We often see in the hospital, BP is treated as needed. Often, as nephrologists we have suggested to NOT do this. Outpatient problem that exists for years cannot be corrected in 2 hours by hydralazine or beta blockers so that the "vitals" look good and " numbers" are good for rounds. A recent study published in Hypertension nicely showcases this via a retrospective propensity matched protocol. When compared to scheduled BP meds patients to Scheduled meds and PRN patients ( over 4000 each), risk of AKI, stroke and mortality was higher in the as needed group. In addition, length of stay was higher as well.
This comes following another recent article in JAMA looking at a similar concept. Among 22,000+ patients studied in hospitals with non cardiac diagnosis, hypertension was treated as needed in several patients. In a propensity-matched sample controlling for patient and BP characteristics, treated patients had higher rates of subsequent acute kidney injury (466 of 4520 [10.3%] vs 357 of 4520 [7.9%]; P < .001) and myocardial injury (53 of 4520 [1.2%] vs 26 of 4520 [0.6%]; P = .003). There was no BP interval in which treated patients had better outcomes than untreated patients. A total of 1645 of 17 821 patients (9%) with hypertension were discharged with an intensified antihypertensive regimen. Treating with intensification of anti HTN meds without signs of end organ damage lead to worse outcomes.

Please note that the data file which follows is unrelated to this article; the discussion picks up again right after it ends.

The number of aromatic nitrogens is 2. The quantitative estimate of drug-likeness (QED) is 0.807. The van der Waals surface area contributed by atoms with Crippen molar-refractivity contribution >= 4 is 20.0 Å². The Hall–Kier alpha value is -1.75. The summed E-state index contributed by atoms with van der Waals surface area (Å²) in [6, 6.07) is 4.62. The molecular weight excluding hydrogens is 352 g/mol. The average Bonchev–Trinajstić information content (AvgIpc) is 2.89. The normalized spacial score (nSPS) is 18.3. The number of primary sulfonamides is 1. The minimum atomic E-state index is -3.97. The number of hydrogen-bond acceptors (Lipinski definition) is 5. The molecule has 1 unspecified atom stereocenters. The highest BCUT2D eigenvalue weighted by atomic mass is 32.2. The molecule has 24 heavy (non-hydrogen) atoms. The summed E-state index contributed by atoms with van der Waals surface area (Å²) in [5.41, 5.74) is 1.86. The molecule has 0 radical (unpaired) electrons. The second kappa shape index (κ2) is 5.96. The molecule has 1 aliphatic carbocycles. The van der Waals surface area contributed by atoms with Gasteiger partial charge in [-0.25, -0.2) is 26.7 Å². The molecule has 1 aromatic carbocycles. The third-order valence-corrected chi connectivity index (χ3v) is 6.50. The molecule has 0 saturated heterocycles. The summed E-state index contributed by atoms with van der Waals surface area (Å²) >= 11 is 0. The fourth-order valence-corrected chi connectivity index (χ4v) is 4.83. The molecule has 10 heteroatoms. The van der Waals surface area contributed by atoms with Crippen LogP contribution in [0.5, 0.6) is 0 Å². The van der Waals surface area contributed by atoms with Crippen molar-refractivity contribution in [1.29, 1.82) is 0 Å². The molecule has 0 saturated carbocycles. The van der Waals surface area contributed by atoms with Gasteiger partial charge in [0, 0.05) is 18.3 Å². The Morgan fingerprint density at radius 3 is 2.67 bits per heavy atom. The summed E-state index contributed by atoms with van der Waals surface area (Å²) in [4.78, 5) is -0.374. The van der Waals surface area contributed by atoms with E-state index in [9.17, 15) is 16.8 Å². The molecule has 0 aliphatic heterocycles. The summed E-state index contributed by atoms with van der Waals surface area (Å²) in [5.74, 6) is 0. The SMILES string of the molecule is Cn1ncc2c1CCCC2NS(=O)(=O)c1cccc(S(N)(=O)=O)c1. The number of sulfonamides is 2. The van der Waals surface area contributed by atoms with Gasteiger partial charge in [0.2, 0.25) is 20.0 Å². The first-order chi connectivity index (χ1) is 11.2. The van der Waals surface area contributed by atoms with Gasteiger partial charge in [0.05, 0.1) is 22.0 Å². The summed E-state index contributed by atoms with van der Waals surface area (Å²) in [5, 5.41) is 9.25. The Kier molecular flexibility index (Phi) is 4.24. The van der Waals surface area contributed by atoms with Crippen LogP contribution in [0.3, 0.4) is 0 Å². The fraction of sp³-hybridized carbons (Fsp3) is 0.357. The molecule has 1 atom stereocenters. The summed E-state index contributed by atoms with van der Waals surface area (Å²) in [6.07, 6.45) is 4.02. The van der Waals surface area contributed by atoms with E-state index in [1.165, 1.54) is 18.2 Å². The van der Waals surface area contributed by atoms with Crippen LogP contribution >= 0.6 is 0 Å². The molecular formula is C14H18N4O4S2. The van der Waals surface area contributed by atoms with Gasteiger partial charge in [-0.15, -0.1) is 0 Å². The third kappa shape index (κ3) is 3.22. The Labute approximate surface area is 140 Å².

Finally, another study in 2019 in JAMA found that among older adults hospitalized for noncardiac conditions, prescription of intensified anti-hypertensives at discharge was not associated with reduced cardiac events or improved BP control within 1 year but was associated with an increased risk of readmission and serious adverse events within 30 days.
So basically, let's not try to treat a number but the patient and let's not make a chronic problem a priority in the admission that doesn't warrant too many changes. That may be doing some harm!